David Millar is auctioning a one-off Brompton x CHPT3 bike for a very good cause – and is also running tomorrow’s New York Marathon to help raise funds for the charity involved.
The charity, LuMind, supports people living with Down Syndrome as well as raising awareness of the condition.
Millar’s support for the charity comes from his days riding with Slipstream-Garmin (and its various name changes over time) and emphasises that a top-level cycling team isn’t just about the riders – there is an army of people behind them.
Two of those behind-the-scenes workers at the team a few years back were Marya, their press officer, and Robby, a sports scientist whom, Millar says, “meet each other in the cycling team environment, fall in love, get married, and leave the cycling world. We lose contact.”
Clearly, they made a huge impression on him in the time they worked together, as you can read here.
So, where does the New York Marathon come into this? Over to Millar …
"Life has been a fast forward roller coaster of a ride these past few years. I look back, with rose tinted glasses, on the simple halcyon days of being a bike racer ...
“Recently I've become a runner, not a very good one, but hopefully good enough to run 26.2 miles this Sunday. I don't know what to expect and I'm genuinely a little bit worried about it (shit scared), but it's worth it because there's a bigger reason.
“October is Down Syndrome Awareness month, something I wasn’t aware of until this year, let me try and explain why. It's all because of Team Slipstream – Garmin, the team I helped build, and loved so much, yet sadly left acrimoniously."
Millar, you may remember, was a part owner of the team, but was left out of its line-up for the 2014 Tour de France, a decision he only learnt at the last moment.
“All my greatest friendships and memories come from that team and two people in particular took it upon themselves to give me a farewell present.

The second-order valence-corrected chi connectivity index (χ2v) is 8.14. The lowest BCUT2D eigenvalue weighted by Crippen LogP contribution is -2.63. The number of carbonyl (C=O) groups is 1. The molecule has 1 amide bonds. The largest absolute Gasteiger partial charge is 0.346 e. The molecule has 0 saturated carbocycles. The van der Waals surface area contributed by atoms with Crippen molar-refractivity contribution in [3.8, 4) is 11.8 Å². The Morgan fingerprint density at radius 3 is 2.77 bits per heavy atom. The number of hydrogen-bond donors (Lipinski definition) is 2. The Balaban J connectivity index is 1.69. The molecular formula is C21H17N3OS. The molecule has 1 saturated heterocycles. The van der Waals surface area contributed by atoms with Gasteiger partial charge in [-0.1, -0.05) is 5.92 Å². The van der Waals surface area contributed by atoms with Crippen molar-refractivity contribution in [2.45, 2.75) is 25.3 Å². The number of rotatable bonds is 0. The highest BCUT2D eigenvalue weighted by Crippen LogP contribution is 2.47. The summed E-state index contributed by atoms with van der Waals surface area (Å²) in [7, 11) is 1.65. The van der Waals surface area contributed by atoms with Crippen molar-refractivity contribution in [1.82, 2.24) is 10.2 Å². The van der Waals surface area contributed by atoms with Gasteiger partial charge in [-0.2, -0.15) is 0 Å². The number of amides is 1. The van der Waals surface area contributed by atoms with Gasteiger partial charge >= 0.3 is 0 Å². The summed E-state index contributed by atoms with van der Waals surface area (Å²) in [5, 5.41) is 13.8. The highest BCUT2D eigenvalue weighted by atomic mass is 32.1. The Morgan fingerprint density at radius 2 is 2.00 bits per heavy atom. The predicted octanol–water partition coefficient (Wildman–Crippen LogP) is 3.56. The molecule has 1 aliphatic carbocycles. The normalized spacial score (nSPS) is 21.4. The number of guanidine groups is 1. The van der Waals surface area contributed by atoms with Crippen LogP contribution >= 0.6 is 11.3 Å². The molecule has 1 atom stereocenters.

“It arrived from New York a few weeks after I retired from racing, a framed graphical representation of my years with the team, it’s the only picture you’ll find of me on a bike at home, albeit tucked away.
“Marya and Robby had it designed and made for me, it was their way of remembering our time together and celebrating what we’d achieved.”
A year ago today, 2 November 2018, Millar saw on Twitter “a picture of Robby carrying a baby at the New York Marathon. I look deeper into it and discover it’s their son, Wyatt, that he’s carrying across the finish line.
“I was aware of the fact that six months before their baby boy, Wyatt, had been born with Down Syndrome, yet I hadn’t known what to say or do.
“Nicole [Millar’s wife] and I have three young healthy children, and maybe that’s why I was so incapable of knowing. In truth I don’t really know why it was, but seeing that image woke me up.”
Millar’s target time tomorrow is 3 hours 21 minutes – a significant goal, as he explains: “Robby had run the NYC Marathon to beat three hours and twenty one minutes, I didn’t even know that Down Syndrome was caused by three copies of the twenty first chromosome.
“He didn’t manage it in 2018 because, well, life was intense. I messaged him that evening and said I’d do it with him in 2019, because if Marya and Robby are going to dedicate their life to Wyatt then I can at least dedicate 26.2 miles of my life to breaking 3:21 for them.”
Simon has been news editor at road.cc since 2009, reporting on 10 editions and counting of pro cycling’s biggest races such as the Tour de France, stories on issues including infrastructure and campaigning, and interviewing some of the biggest names in cycling. A law and languages graduate, published translator and former retail analyst, his background has proved invaluable in reporting on issues as diverse as cycling-related court cases, anti-doping investigations, and the bike industry. He splits his time between London and Cambridge, and loves taking his miniature schnauzer Elodie on adventures in the basket of her Elephant Bike.